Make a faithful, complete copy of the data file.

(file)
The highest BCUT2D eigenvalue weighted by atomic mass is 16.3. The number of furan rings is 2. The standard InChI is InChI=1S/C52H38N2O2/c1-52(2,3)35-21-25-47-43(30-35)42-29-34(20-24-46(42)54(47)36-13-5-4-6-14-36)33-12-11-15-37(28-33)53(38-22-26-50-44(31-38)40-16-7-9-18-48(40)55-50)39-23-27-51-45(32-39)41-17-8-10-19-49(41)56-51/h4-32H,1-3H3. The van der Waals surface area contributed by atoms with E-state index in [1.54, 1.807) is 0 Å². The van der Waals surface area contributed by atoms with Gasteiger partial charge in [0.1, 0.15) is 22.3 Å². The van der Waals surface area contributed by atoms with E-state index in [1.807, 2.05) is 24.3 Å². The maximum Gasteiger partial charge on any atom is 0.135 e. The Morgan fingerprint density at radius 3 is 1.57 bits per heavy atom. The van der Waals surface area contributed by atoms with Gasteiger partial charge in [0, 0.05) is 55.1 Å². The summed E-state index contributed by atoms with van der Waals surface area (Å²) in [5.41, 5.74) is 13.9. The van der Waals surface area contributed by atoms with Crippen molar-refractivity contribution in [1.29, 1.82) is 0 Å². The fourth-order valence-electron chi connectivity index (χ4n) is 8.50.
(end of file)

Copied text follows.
The highest BCUT2D eigenvalue weighted by atomic mass is 16.3. The number of furan rings is 2. The standard InChI is InChI=1S/C52H38N2O2/c1-52(2,3)35-21-25-47-43(30-35)42-29-34(20-24-46(42)54(47)36-13-5-4-6-14-36)33-12-11-15-37(28-33)53(38-22-26-50-44(31-38)40-16-7-9-18-48(40)55-50)39-23-27-51-45(32-39)41-17-8-10-19-49(41)56-51/h4-32H,1-3H3. The van der Waals surface area contributed by atoms with E-state index in [1.54, 1.807) is 0 Å². The van der Waals surface area contributed by atoms with Gasteiger partial charge in [0.1, 0.15) is 22.3 Å². The van der Waals surface area contributed by atoms with E-state index in [1.807, 2.05) is 24.3 Å². The maximum Gasteiger partial charge on any atom is 0.135 e. The Morgan fingerprint density at radius 3 is 1.57 bits per heavy atom. The van der Waals surface area contributed by atoms with Gasteiger partial charge in [0, 0.05) is 55.1 Å². The summed E-state index contributed by atoms with van der Waals surface area (Å²) in [5.41, 5.74) is 13.9. The van der Waals surface area contributed by atoms with Crippen molar-refractivity contribution in [1.29, 1.82) is 0 Å². The fourth-order valence-electron chi connectivity index (χ4n) is 8.50.